Four senators want to know why the Office of Management and Budget is behind on a pilot program meant to increase transparency and cost savings. The four sent a letter dated May 16 to OMB director Shaun Donovan, asking about the status of a pilot program required by the Digital Accountability and Transparency Act.

The lawmakers are Sens. Rob Portman, R-Ohio; Mark Warner, D-Va.; Ron Johnson, R-Wisc., and Tom Carper, D-Del.

"We write to express our concern regarding the status of the [Office of Federal Procurement Policy] pilot," the letter said. "A recent Government Accountability Office report found that the procurement pilot is four months behind schedule, does not adhere to leading management practices and is unlikely to yield information that is broadly scalable to all contractors, because it targeted a very narrow reporting requirement for construction contractors."

Related:Read the letter

The 2014 law requires that the federal government standardize and publish information on agency financial information and expenditures.

As part of the law's requirements, OMB is working to set up the Section 5 Pilot, which will design software to reduce reporting costs for contractors and grantees by allowing them to report costs to a secure website.

OMB partnered with the Department of Health and Human Services to set up the pilot program for federal grants, while the procurement pilot was to be developed with the General Services Administration. But an April 16 report from the Government Accountability Office said didn't reflect the leading practices required by the DATA Act.

Related:Read the Report

"For example, the plan did not include specific information on the methodology, strategy or types of data to be collected," the report said. "Further, the plan we reviewed did not address the extent to which the proposed pilot approach would be scalable to produce recommendations that could be applied government-wide. The design also did not indicate how data will be evaluated to draw conclusions."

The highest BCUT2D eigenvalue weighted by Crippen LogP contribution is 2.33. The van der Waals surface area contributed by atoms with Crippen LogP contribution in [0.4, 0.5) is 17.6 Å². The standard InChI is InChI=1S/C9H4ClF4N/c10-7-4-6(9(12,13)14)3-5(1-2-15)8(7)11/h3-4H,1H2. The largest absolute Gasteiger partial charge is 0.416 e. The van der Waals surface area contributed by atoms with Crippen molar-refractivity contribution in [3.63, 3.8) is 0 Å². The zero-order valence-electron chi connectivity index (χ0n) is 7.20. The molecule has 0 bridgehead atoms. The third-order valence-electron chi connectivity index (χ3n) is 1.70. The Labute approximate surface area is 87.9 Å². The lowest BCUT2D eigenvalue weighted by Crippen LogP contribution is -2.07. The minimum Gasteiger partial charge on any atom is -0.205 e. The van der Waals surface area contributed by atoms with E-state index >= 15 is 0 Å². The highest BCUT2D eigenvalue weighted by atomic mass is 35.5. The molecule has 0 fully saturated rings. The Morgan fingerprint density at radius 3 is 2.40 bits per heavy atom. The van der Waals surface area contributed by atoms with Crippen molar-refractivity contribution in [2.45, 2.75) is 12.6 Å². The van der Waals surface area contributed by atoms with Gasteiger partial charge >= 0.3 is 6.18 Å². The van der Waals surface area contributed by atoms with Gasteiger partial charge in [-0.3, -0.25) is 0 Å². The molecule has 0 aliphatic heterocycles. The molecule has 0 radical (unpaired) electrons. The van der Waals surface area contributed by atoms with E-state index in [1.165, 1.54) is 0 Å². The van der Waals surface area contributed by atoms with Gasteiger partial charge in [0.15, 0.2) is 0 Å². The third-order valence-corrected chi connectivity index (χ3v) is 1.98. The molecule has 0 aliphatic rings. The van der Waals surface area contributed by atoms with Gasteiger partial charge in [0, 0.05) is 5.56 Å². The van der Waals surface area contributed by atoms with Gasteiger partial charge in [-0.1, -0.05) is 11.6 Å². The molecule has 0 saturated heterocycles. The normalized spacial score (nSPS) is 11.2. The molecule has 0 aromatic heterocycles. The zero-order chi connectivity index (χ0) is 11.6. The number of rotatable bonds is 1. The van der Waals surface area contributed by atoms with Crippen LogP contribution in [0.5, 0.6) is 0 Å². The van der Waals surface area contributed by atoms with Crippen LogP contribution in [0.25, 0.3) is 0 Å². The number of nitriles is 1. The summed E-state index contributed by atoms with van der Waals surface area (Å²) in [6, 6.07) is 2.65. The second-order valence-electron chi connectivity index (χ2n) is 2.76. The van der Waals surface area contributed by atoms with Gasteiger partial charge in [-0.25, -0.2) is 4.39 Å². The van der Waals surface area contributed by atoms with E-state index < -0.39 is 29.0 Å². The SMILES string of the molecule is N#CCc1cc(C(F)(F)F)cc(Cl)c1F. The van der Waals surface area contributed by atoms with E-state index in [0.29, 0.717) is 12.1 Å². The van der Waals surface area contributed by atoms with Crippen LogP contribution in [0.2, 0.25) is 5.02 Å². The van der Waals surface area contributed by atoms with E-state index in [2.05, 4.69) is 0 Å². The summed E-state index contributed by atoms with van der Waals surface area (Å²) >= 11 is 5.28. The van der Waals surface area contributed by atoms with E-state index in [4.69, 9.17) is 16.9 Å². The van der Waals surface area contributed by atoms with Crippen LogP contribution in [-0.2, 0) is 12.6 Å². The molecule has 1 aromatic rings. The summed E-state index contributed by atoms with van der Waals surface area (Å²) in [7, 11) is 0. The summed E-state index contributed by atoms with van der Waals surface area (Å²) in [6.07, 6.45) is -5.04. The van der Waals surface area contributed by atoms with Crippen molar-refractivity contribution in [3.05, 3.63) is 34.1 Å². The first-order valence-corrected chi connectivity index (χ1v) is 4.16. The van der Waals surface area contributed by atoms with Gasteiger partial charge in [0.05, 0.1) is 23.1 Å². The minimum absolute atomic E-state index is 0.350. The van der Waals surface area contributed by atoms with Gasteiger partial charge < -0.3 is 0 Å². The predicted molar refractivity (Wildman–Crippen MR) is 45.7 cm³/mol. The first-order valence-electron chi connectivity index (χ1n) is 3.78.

The GAO offered recommendations to OMB for the procurement pilot, including that Donovan ensure that it reflected the design requirements.

In their letter, the senators ask Donovan to make sure the GAO recommendations are implemented and request his plans for putting them in place.

The senators lay out six questions they want Donovan to answer by May 27, including:

  • What is OMB’s plan for implementing GAO’s recommendations, accounting for tasks, completion dates and individual assignments?
  • What is GSA’s role in the pilot, including assignments and results?
  • What is the plan to implement leading management practices?
  • How will OMB change the pilot to include "a diverse group of award recipients with an aggregate award value of $1-2 billion," as GAO recommended?
  • How will OMB broaden the pilot to reduce reporting burdens?
  • If a full year of data will not be available by May 2017, describe what data will be available and its value.

Hudson Hollister, executive director of the DATA Coalition—a trade association advocating for the digital transparency of the DATA Act— said in a statement that the procurement program falls fall short of the law's requirements.

"There is no entity clearly in charge of a contractor reporting pilot program," he said. "OMB's efforts to standardize contractor payroll reporting – but no other aspects of contractor reporting – do not match the law's required scope. Citizens, agencies, and recipients all benefit from Congress' willingness to insist that Section 5 be followed."

OMB officials were not available for comment at the time of this posting.

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